The wake-up time after general anaesthesia describes the period of time from the end of an operation until the patient is mentally back in a normal state. During this time, the patient is cared for in the recovery room, which in most cases is located directly next to the operating area. There, respiration and circulation are monitored until a transfer back to the original ward or intensive care unit is possible. The duration is usually between one and three hours. In most hospitals, the relatives of the affected person can be accompanied during the recovery phase.
Duration of the wake-up time
The duration of the wake-up time depends on many factors. First of all, the type of anesthesia is decisive for the wake-up phase. Some anaesthetics can be specifically stopped by antidotes so that the person concerned wakes up quickly.
Other anaesthetics have to be broken down by the body itself, which can prolong the time until complete recovery after the operation. Furthermore, the breakdown of anaesthetics varies greatly from patient to patient. Persons with kidney or liver damage often need longer to convert and excrete the anaesthetics.
The size and type of surgery also determines the time until complete recovery from general anaesthesia. In most cases, waking up is initiated immediately after the operation. The anaesthetist stops the anaesthetic gas and pulls out the breathing tube, so that the patient is usually still awake in the operating theatre.
Normally the entire wake-up phase after the operation lasts between one and three hours, which are waited for completely in the wake-up room under supervision. In exceptional cases, waking up takes longer than three hours, but this varies from person to person and therefore does not automatically mean a complication. In the case of very serious operations, the operating team, together with the anaesthetist, may decide to maintain the anaesthesia and induce an artificial coma in order to give the body the chance to heal and to avoid possible intracranial pressure.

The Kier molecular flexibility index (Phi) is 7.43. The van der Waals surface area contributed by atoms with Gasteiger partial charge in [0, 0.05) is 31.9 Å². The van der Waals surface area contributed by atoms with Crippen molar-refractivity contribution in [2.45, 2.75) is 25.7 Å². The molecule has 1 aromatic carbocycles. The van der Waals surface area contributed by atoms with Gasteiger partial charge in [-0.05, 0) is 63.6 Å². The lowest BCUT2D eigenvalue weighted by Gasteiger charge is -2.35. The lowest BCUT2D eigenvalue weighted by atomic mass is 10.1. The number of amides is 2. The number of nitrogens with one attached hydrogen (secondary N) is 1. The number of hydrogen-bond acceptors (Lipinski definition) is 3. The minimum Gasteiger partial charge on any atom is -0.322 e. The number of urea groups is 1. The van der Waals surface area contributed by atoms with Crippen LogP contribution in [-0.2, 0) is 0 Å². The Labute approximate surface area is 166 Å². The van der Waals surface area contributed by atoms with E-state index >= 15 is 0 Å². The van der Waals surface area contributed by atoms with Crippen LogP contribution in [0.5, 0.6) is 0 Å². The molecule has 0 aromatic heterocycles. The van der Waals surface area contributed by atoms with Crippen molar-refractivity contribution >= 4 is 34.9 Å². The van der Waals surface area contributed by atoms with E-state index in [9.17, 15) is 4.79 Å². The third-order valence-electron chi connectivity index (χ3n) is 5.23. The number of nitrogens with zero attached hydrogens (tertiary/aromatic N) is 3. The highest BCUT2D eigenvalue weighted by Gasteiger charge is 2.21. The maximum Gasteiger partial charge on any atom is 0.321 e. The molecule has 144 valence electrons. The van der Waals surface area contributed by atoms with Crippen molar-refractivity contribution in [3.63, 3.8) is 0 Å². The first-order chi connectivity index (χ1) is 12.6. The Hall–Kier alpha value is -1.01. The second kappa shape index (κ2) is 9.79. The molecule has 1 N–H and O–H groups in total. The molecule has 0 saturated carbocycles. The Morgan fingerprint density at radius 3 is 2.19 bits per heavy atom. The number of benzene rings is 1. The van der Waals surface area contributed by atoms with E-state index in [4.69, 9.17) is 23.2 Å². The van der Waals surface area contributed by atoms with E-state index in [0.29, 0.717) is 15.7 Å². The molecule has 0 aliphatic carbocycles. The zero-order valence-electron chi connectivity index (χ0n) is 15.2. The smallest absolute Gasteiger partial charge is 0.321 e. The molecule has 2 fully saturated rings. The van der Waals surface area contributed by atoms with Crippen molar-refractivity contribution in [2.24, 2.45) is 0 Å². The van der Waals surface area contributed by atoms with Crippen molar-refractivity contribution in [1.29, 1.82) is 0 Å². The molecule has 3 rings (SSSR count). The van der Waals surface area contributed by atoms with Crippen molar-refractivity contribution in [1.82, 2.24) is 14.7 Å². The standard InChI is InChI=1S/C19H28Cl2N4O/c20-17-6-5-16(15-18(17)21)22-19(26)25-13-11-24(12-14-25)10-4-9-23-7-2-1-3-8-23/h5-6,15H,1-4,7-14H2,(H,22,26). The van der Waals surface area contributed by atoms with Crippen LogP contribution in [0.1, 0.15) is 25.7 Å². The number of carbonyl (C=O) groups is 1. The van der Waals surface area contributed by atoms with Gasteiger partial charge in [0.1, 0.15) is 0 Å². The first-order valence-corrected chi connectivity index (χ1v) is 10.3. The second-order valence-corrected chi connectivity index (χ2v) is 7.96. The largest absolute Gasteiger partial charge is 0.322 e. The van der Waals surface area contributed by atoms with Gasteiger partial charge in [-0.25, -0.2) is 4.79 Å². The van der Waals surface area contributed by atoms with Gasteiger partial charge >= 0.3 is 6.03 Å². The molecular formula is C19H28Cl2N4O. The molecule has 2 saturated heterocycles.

Pain in the wake-up time
Depending on the operation, pain may occur after the operation. In this case the patient should contact the staff in the recovery room to get painkillers for the postoperative pain. Some patients also develop headaches or a sore throat due to ventilation.
In principle, however, pain therapy by the anaesthetist should remedy these problems. Depending on the type of muscle relaxation during the operation, a severe muscle ache may also occur. This topic might also be of interest to you: After-effects of general anesthesia
Trembling in the wake-up time
A general anaesthetic is always a major intervention in the normal functions of the body and therefore has some side effects. During general anaesthesia, the anaesthetist takes over the maintenance of the body temperature with infusions and warm blankets, because the temperature regulation in the brain does not function properly during general anaesthesia. After the anaesthesia the body has to get used to this task again.
This is also made more difficult by the fact that part of the general anaesthesia is often muscle relaxing medication and that this must first be completely broken down so that normal muscle function can be restored. These two mechanisms can cause some patients to tremble after the operation. This tremor increases the oxygen consumption of the affected person many times over, which is why it is important to monitor oxygen saturation in the recovery room.
In addition, post-operative tremor can lead to increased complications in the surgical area. Sutures can become loose and leak, and the affected person can develop greater pain. To treat this anaesthetic after-effect, patients can be covered with warm blankets and painkillers can be given. The best prevention of postoperative tremor is close control of body temperature during the operation and warming up before waking up from the anaesthesia. These articles may also be of interest to you: The risks of general anesthesia and side effects of general anesthesia